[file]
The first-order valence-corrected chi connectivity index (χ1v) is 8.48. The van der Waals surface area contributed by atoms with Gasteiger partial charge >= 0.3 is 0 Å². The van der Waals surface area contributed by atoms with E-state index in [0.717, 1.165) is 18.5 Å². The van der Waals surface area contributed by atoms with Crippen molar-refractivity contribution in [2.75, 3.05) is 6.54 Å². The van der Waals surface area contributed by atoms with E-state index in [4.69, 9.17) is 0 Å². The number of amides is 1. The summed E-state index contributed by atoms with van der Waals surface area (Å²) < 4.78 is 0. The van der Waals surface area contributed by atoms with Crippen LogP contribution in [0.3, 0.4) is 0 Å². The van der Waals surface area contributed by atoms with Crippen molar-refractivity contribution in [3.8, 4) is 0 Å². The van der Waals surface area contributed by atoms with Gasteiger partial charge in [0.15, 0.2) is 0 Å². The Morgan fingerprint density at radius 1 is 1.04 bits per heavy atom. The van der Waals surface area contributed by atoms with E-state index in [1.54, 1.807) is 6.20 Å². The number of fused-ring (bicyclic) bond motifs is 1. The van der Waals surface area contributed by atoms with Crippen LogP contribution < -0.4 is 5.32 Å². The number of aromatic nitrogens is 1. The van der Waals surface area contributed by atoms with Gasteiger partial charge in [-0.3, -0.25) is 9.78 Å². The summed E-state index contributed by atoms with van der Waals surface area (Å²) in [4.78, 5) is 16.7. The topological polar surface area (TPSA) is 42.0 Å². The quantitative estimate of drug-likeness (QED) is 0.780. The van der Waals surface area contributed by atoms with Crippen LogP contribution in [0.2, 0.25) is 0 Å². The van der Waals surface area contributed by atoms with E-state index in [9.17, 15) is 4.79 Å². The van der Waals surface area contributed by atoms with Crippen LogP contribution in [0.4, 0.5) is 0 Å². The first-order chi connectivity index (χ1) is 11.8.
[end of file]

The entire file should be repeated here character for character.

The first-order valence-corrected chi connectivity index (χ1v) is 8.48. The van der Waals surface area contributed by atoms with Gasteiger partial charge >= 0.3 is 0 Å². The van der Waals surface area contributed by atoms with E-state index in [0.717, 1.165) is 18.5 Å². The van der Waals surface area contributed by atoms with Crippen molar-refractivity contribution in [2.75, 3.05) is 6.54 Å². The van der Waals surface area contributed by atoms with E-state index in [4.69, 9.17) is 0 Å². The number of amides is 1. The summed E-state index contributed by atoms with van der Waals surface area (Å²) < 4.78 is 0. The van der Waals surface area contributed by atoms with Crippen LogP contribution in [0.3, 0.4) is 0 Å². The van der Waals surface area contributed by atoms with Crippen molar-refractivity contribution in [3.8, 4) is 0 Å². The van der Waals surface area contributed by atoms with Gasteiger partial charge in [0.15, 0.2) is 0 Å². The Morgan fingerprint density at radius 1 is 1.04 bits per heavy atom. The van der Waals surface area contributed by atoms with E-state index in [1.54, 1.807) is 6.20 Å². The number of fused-ring (bicyclic) bond motifs is 1. The van der Waals surface area contributed by atoms with Crippen LogP contribution < -0.4 is 5.32 Å². The number of aromatic nitrogens is 1. The van der Waals surface area contributed by atoms with Gasteiger partial charge in [-0.3, -0.25) is 9.78 Å². The summed E-state index contributed by atoms with van der Waals surface area (Å²) in [4.78, 5) is 16.7. The topological polar surface area (TPSA) is 42.0 Å². The quantitative estimate of drug-likeness (QED) is 0.780. The van der Waals surface area contributed by atoms with Crippen LogP contribution in [0.2, 0.25) is 0 Å². The van der Waals surface area contributed by atoms with E-state index in [9.17, 15) is 4.79 Å². The van der Waals surface area contributed by atoms with Crippen LogP contribution in [0.4, 0.5) is 0 Å². The first-order chi connectivity index (χ1) is 11.8.